By Stephanie Zacharek
By Alan Scherstuhl
By Amy Nicholson
By Chris Packham
By David Kipen
By Stephanie Zacharek
By Alan Scherstuhl
By Caira LaVelle
So a Jew and a Christian walk into the economically challenged valleys of Wales ...
No, it's not a joke -- not until the absurd, maudlin third act, anyway -- but rather the essence of Solomon and Gaenor, the feature debut of British television director, documentarian and psychotherapist Paul Morrison. Taking its cues from Jim Sheridan's The Field (coarse, provincial types who lumber around on achingly beautiful hillsides, threatening outsiders) and Sandra Goldbacher's The Governess (young, sexy people of the British Isles who have to pretend they're not Jewish), the movie is lovely to look at, with some superb performances. It also forces its characters to shun simple logic so it can score a bitter, nonsensical downer of an ending. But there's religious persecution and tragedy for you.
Set in and around a Welsh mining town in 1911, the movie introduces us to a depressed and segregated community where jobs are thin and wages slim. Hope and intensely conservative behavior are maintained through the focal point of the church, except for a handful of merchants who form the region's tiny Jewish population. Running a pawnshop and drapery dealer called the People's Store, the Orthodox, Lithuanian, Yiddish-speaking family staunchly maintain their cultural identity while doing business across the ideological fence. From this house emerges Solomon (Ioan Gruffudd), a hopeful lad in his 20s who travels door to door as a peddler drumming his family's fabrics.
Times are tight, but Solomon maintains high spirits, which further ascend once he meets Gaenor (Nia Roberts), the pretty and timid daughter of genteel Gentiles. Instantly taking a shine to her, he proffers a sample swatch of his family's red cotton cloth, then sneaks into the church to observe her singing hymns ... in the standard angelic fashion of softly lit crushes the world around. He's hooked, she's intrigued, and when he burns the midnight oil to make her a "beautiful" (frumpy, but colorful) dress, their relationship takes flight in a furtive kiss. Each has a second language, English, to form a bridge, and, despite their narrow, intolerant households, they find themselves blossoming with good old-fashioned nonpartisan puppy love.
But there's a problem: Solomon has lied. While he was finding his way into Gaenor's favor, he misplaced the truth of his upbringing, adopting the pretense of being English and calling himself Sam Livingstone. Of course, Gaenor isn't concerned with the Diaspora or his place in it, but the deception causes the two to construct a romance on a faulty foundation. Matters are further complicated by her brutish brother Crad (Mark Lewis Jones) and his popular brand of local anti-Semitism and by Solomon's own rude, intolerant father. Yep, it's those issues again, and the two young lovers are forced to sneak away to a hayloft to feast on the proverbial matzo balls and Welsh rarebit.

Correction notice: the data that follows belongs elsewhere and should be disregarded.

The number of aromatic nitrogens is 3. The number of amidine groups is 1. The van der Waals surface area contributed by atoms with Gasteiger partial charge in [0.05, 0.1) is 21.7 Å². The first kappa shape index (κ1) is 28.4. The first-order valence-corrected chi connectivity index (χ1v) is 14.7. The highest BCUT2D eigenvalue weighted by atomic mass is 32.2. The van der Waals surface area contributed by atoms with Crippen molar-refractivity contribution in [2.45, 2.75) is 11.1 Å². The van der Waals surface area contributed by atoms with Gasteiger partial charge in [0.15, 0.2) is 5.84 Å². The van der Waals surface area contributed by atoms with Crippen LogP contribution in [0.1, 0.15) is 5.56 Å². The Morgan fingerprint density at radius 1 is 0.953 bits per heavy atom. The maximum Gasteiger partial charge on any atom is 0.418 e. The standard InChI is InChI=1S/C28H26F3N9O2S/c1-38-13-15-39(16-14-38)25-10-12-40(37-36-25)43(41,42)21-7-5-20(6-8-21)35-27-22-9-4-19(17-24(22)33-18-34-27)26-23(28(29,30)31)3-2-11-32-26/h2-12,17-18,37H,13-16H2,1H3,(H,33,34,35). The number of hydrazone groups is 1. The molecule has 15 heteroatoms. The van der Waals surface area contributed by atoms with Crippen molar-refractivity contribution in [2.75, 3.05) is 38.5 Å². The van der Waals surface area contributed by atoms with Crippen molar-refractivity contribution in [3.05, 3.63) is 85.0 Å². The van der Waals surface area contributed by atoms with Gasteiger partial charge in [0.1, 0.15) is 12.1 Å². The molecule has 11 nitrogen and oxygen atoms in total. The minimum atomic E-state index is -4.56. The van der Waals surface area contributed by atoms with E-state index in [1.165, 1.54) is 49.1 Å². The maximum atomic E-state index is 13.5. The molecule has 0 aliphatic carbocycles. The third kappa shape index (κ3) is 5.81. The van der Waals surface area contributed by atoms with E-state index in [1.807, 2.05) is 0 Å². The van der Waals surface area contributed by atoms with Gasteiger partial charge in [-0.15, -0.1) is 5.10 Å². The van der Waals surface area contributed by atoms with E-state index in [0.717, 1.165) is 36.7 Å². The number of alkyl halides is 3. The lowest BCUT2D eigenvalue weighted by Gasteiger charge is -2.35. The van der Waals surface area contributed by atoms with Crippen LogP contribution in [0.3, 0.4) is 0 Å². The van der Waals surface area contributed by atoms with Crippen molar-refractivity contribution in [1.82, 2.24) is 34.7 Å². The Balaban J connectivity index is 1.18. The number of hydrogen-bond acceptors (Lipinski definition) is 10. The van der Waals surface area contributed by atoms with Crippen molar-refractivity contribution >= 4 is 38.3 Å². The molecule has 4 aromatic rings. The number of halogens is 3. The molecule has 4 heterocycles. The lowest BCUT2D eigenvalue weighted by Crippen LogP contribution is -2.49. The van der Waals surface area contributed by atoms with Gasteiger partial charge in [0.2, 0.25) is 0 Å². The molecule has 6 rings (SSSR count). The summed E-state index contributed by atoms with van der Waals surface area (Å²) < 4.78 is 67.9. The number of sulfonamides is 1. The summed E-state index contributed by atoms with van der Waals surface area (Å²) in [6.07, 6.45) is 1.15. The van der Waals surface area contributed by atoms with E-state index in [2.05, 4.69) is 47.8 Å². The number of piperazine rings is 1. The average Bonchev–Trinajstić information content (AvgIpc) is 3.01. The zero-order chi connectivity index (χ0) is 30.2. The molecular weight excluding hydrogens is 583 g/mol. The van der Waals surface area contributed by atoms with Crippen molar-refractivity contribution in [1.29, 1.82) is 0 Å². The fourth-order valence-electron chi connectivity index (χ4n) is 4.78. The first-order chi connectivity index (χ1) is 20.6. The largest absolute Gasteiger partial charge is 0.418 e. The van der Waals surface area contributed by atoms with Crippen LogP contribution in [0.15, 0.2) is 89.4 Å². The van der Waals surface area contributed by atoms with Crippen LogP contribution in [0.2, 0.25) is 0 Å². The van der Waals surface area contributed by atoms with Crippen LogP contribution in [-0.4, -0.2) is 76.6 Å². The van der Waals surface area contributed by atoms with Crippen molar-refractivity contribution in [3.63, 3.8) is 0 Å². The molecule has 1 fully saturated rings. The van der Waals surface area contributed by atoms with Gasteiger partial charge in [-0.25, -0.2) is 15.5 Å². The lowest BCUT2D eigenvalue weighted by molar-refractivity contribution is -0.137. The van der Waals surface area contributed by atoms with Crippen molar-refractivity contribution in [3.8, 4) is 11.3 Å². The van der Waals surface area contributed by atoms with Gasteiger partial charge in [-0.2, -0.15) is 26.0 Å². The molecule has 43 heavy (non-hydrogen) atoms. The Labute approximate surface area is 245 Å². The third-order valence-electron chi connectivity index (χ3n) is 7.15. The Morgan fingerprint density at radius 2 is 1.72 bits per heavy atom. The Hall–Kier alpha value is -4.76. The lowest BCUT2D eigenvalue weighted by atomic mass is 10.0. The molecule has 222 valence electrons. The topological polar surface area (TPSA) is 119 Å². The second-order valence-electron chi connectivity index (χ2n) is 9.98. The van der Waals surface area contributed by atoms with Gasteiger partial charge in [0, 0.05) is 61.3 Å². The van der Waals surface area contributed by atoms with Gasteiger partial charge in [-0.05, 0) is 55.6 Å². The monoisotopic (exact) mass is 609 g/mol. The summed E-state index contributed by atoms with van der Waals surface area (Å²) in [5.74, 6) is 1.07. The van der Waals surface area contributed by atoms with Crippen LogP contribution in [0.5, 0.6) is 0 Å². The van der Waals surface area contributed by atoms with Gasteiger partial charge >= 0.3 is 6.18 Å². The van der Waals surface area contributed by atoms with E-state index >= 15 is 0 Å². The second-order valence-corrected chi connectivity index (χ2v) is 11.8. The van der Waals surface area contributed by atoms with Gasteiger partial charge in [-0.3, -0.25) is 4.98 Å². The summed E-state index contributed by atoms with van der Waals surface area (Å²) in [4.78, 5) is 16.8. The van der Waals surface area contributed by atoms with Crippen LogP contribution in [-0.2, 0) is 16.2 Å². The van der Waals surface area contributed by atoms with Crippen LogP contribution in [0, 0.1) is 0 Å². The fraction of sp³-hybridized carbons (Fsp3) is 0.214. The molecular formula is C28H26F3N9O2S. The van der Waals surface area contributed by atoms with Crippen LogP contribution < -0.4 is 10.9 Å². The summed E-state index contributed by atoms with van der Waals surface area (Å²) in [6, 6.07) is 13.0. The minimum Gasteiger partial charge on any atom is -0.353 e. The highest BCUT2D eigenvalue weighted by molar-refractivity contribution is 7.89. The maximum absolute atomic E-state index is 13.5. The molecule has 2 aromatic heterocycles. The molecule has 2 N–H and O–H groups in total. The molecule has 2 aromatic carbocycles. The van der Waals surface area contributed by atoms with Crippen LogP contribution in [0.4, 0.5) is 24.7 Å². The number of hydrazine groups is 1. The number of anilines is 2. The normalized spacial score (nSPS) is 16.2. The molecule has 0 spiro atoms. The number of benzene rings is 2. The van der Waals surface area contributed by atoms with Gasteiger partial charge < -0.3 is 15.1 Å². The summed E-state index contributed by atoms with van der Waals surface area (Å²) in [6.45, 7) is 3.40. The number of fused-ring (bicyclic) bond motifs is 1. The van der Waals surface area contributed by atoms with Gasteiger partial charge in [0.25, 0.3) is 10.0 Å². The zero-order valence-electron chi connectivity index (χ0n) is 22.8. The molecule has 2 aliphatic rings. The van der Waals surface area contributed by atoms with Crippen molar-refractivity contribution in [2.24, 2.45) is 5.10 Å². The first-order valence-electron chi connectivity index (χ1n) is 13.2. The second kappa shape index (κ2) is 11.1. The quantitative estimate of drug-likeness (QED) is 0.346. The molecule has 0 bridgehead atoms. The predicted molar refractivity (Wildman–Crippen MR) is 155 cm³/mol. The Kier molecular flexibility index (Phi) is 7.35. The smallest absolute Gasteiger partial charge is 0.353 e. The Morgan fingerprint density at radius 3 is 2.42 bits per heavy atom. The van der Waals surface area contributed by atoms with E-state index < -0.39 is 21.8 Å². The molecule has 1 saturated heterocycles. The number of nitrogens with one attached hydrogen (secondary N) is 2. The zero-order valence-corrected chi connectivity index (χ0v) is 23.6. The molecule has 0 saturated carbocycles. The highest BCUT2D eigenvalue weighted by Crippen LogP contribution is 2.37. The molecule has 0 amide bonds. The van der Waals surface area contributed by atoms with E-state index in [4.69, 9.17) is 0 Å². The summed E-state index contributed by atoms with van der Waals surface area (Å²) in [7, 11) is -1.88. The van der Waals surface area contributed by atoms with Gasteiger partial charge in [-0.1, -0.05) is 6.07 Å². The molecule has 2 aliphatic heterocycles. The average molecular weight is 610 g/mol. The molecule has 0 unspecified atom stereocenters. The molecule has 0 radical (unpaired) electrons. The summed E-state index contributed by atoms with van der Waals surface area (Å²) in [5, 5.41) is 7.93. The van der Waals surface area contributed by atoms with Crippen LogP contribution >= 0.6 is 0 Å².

Happiness is rich but fleeting for the two; their environment crashes in around them -- in the form of layoffs, growing intolerance and the unpleasant, symbolic slaughtering of a family pig -- but especially within Gaenor, who discovers she has a snickerdoodle in the oven. Suddenly all the forced niceties with her parents (William Thomas and Sue Jones-Davies) and the attempts to hide from his own flesh and blood (David Horovitch and Maureen Lipman) tear them apart. Banished from church, unwelcome at home and stinging with romantic anguish, the two find themselves in a position to envy Romeo and Juliet their simple existence.
As the young lovers, Gruffudd (Horatio Hornblower, Titanic) and Roberts (a veteran of Welsh television) make a plausible and moving pair, working to give us unique characters who also represent universal passions. They succeed. What's even more impressive, however, is Morrison's deft balancing act between two seemingly irreconcilable (yet profoundly similar) faiths. It would be easy (and boring!) to take sides in this Jewish/Christian debate, but the director (who also scripted) reveals the staleness, stinginess and spiritual oppression inherent in both patriarchal faiths. A hopeful love meets a vulgar end in Solomon and Gaenor, but the narrative is wise enough to indicate that denial -- not a star or a cross -- is the culprit.
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